How To Read A Pollen Diagram

Palynology is the science that studies fossil pollen and other palynomorphs (tiny organic-walled micro-fossils). Archeological palynology examines human use of plants in the past. Pollen analysts study pollen grains preserved in soil sediments, peat bogs, on rocks and even on artifacts. By studying fossil pollen we can correlate climatic change and archaeological evidence to help us to understand Maryland’s environmental history.

Fossil pollen grains are extracted/isolated using various chemical treatments, and mounted on a microscope slide and examined using a light microscope (link to glossary) or a scanning electron microscope (link to glossary). Under magnification, the pollen analyst will identify pollen types and count the number of pollen grains present. This information is used to produce a pollen diagram.

It is helpful to be able interpret the results of palynology by “reading” a stratigraphic pollen diagram. Although they tend to look quite intimidating, pollen diagrams (also called profiles) are just a series of graphs arranged side-by-side.

    
A 4,000-year pollen profile of the major forest taxa in the Magothy River (from Brush 2001)

The graph’s Y axis (running top to bottom) shows the depth of the sample, which usually corresponds to time, with the deepest and oldest deposits at the bottom, and the most shallow or recent deposits at the top. The age of different layers of sediment are determined by measuring the decomposition of carbon through a process called radiocarbon dating (link).

The graph’s X axis (running left to right) plots the percentage of plant pollen types. The greater the height of the graph, the larger the percentage of a given pollen type present. The pollen diagram allows us to see changes through soil depth and time.

For example, in the graph above the percentage of pine pollen comprises about 15% of the sample collected from 1000 centimeters below the surface. The same depth produced a radiocarbon date of 1324 bp +/-96. Radiocarbon dates are reported in years before present. Since “present” is set at 1950 to keep things simple, 1324 bp +/- 96 is approximately A.D. 626.

It is important to understand that the pollen percentages expressed in a pollen diagram are not exactly the same as the percentage of each plant as it existed in a past landscape. This is because not all plants produce the same amount of pollen (an oak tree produces a lot of pollen, while a beet plant produces very little).

Palynologists usually use Latin or scientific names (link) to refer to plants. Groups of related plants often have very similar pollen, and scientific nomenclature allows for greater specificity. Sometimes pollen is identified to a “group” or “type” to reflect a broader range of possible classifications.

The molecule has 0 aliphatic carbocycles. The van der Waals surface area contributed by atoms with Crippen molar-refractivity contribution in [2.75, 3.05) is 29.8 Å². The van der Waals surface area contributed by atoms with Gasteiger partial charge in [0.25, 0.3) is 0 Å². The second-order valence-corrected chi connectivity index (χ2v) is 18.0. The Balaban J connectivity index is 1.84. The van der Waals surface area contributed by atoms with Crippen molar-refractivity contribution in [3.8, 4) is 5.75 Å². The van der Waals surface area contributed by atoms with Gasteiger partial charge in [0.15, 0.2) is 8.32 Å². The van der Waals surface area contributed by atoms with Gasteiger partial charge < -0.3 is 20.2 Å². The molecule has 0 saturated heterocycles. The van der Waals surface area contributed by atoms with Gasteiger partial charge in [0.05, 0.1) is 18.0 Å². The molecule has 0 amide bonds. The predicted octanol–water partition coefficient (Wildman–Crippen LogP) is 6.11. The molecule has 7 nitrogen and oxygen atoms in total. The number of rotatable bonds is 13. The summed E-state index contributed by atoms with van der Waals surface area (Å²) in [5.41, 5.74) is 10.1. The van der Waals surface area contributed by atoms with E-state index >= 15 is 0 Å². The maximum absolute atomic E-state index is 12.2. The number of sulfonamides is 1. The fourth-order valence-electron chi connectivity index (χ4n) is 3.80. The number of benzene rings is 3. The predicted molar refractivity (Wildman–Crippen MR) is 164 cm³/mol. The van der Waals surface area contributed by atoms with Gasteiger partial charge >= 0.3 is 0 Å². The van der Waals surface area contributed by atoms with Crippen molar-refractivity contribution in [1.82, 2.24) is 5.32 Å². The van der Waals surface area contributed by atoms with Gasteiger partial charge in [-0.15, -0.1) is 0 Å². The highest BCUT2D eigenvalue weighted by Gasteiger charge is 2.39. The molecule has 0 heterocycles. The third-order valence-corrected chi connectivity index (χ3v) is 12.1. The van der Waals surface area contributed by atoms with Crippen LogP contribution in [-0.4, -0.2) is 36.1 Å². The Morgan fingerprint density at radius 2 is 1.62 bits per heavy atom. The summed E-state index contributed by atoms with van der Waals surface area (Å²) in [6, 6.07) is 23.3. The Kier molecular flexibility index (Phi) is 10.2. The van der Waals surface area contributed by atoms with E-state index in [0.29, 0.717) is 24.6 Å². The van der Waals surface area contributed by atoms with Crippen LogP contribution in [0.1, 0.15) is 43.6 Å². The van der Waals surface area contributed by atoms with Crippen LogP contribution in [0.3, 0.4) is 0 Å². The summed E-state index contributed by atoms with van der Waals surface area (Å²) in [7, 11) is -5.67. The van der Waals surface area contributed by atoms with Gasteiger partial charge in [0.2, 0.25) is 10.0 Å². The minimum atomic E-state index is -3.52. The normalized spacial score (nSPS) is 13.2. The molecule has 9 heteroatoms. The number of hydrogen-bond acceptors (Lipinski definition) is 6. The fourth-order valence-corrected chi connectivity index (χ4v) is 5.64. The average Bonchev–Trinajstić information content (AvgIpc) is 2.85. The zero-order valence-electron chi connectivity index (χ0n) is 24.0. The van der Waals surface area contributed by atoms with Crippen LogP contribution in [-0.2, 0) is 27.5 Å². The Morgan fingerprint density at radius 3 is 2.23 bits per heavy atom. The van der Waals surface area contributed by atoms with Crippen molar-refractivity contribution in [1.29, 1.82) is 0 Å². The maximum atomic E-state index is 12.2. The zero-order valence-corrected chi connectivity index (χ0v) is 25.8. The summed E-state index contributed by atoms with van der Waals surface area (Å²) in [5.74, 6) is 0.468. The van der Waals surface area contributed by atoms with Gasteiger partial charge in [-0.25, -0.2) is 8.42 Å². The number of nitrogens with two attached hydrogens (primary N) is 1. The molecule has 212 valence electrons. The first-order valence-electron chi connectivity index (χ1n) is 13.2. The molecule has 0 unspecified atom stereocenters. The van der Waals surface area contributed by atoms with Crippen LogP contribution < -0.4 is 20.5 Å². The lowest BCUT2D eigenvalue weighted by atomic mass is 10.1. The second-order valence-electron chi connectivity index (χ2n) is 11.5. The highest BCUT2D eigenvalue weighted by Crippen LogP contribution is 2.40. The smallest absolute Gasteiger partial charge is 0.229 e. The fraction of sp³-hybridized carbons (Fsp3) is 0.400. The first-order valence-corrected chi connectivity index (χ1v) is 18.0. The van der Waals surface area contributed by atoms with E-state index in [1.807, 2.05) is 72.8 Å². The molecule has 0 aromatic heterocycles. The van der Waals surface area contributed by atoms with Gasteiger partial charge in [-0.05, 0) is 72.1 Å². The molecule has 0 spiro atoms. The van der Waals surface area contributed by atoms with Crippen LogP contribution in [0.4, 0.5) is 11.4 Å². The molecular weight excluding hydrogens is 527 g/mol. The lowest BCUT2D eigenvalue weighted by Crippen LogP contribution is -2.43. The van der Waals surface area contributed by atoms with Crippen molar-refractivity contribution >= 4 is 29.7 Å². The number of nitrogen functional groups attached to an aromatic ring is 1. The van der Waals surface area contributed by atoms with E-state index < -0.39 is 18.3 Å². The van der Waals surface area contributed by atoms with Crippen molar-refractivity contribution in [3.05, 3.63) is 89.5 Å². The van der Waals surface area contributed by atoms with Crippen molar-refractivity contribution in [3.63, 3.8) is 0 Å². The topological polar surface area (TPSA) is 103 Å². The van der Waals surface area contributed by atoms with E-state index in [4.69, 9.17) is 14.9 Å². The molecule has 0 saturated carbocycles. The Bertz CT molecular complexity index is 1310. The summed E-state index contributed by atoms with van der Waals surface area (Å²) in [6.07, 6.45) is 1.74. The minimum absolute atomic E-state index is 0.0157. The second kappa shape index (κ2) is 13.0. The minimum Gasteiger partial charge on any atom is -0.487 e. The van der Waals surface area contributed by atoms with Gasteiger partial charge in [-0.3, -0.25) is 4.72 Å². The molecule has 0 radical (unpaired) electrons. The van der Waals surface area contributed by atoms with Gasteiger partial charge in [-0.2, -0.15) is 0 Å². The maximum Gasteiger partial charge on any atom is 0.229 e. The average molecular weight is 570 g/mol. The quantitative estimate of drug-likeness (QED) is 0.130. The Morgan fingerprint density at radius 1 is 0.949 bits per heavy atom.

A grain of maize pollen (from Cornel U website, NEED PERMISSSION)   A grain of maize pollen
http://www.southalabama.edu/
geography/fearn/images/
crnpolb.jpg (NEED PERMISSION)
  Ragweed pollen viewed beneath a
scanning electron microscope. (from http://flickr.com/photos/
90717134@N00/462176889/
NEED PERMISSION)

Studying trends in the pollen record can help us to reconstruct past environments and to identify changes to vegetative landscapes over time. Archaeological palynologists examine pollen data in order to detect cultural activities against a background of naturally occurring pollen “rain”. These specialists try and understand how environmental change affected human groups, and what economic and social factors influenced how people changed their lives to cope with new conditions. Archaeological pollen profiles are particularly useful in this effort as they record ways that human beings have shaped landscape history.

Suggestions for Further Reading on Palynology:

Brush, Grace S.
2001   Forests Before and After the Colonial Encounter. In Discovering the Chesapeake. Edited by P. Curtin, G. Brush and
           G. Fisher. Pp. 40-51. John Hopkins University Press, Baltimore.

Bryant, Vaughn M., and Richard G. Holloway
1983   The Role of Palynology in Archaeology. In Advances in Archaeolgoical Method and Theory (Vol. 6.), edited by             M.S. Schiffer, pp 191-223. Academic Press, New York.

Pearsall, Deborah
2001   Paleoethnobotany: A Handbook of Procedures. Second Edition. Academic Press, New York.




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